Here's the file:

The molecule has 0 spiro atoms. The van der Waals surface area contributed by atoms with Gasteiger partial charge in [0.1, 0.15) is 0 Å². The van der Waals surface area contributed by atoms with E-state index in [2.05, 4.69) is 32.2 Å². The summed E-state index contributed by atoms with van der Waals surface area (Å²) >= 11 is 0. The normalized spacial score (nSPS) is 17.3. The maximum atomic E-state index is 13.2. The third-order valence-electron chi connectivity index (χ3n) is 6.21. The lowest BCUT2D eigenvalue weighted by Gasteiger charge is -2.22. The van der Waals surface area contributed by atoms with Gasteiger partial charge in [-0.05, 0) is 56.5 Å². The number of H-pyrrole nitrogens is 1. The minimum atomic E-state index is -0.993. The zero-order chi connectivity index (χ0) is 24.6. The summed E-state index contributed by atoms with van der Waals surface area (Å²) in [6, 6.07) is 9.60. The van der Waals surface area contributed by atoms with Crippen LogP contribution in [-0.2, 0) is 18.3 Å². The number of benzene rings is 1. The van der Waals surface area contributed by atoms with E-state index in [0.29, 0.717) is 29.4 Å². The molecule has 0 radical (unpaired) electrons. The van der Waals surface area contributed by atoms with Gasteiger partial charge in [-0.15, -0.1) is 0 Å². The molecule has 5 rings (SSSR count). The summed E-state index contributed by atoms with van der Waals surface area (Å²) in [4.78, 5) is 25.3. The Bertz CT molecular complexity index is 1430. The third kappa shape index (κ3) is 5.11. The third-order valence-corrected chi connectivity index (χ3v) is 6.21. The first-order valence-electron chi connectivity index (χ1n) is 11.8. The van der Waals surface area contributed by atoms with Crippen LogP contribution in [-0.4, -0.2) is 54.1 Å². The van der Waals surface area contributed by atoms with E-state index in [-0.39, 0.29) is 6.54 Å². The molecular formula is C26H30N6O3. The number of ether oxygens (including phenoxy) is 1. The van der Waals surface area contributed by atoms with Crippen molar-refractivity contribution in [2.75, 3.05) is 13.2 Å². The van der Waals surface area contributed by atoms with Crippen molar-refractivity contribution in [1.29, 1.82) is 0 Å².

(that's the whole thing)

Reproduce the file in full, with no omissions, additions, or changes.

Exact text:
The molecule has 0 spiro atoms. The van der Waals surface area contributed by atoms with Gasteiger partial charge in [0.1, 0.15) is 0 Å². The van der Waals surface area contributed by atoms with E-state index in [2.05, 4.69) is 32.2 Å². The summed E-state index contributed by atoms with van der Waals surface area (Å²) >= 11 is 0. The normalized spacial score (nSPS) is 17.3. The maximum atomic E-state index is 13.2. The third-order valence-electron chi connectivity index (χ3n) is 6.21. The lowest BCUT2D eigenvalue weighted by Gasteiger charge is -2.22. The van der Waals surface area contributed by atoms with Gasteiger partial charge in [-0.05, 0) is 56.5 Å². The number of H-pyrrole nitrogens is 1. The minimum atomic E-state index is -0.993. The zero-order chi connectivity index (χ0) is 24.6. The summed E-state index contributed by atoms with van der Waals surface area (Å²) in [6, 6.07) is 9.60. The van der Waals surface area contributed by atoms with Crippen LogP contribution in [-0.2, 0) is 18.3 Å². The number of benzene rings is 1. The van der Waals surface area contributed by atoms with E-state index in [0.29, 0.717) is 29.4 Å². The molecule has 0 radical (unpaired) electrons. The van der Waals surface area contributed by atoms with Gasteiger partial charge in [-0.15, -0.1) is 0 Å². The molecule has 5 rings (SSSR count). The summed E-state index contributed by atoms with van der Waals surface area (Å²) in [4.78, 5) is 25.3. The Bertz CT molecular complexity index is 1430. The third kappa shape index (κ3) is 5.11. The third-order valence-corrected chi connectivity index (χ3v) is 6.21. The first-order valence-electron chi connectivity index (χ1n) is 11.8. The van der Waals surface area contributed by atoms with Crippen LogP contribution in [-0.4, -0.2) is 54.1 Å². The van der Waals surface area contributed by atoms with E-state index in [-0.39, 0.29) is 6.54 Å². The molecular formula is C26H30N6O3. The number of ether oxygens (including phenoxy) is 1. The van der Waals surface area contributed by atoms with Crippen molar-refractivity contribution in [2.75, 3.05) is 13.2 Å². The van der Waals surface area contributed by atoms with Crippen molar-refractivity contribution in [1.29, 1.82) is 0 Å².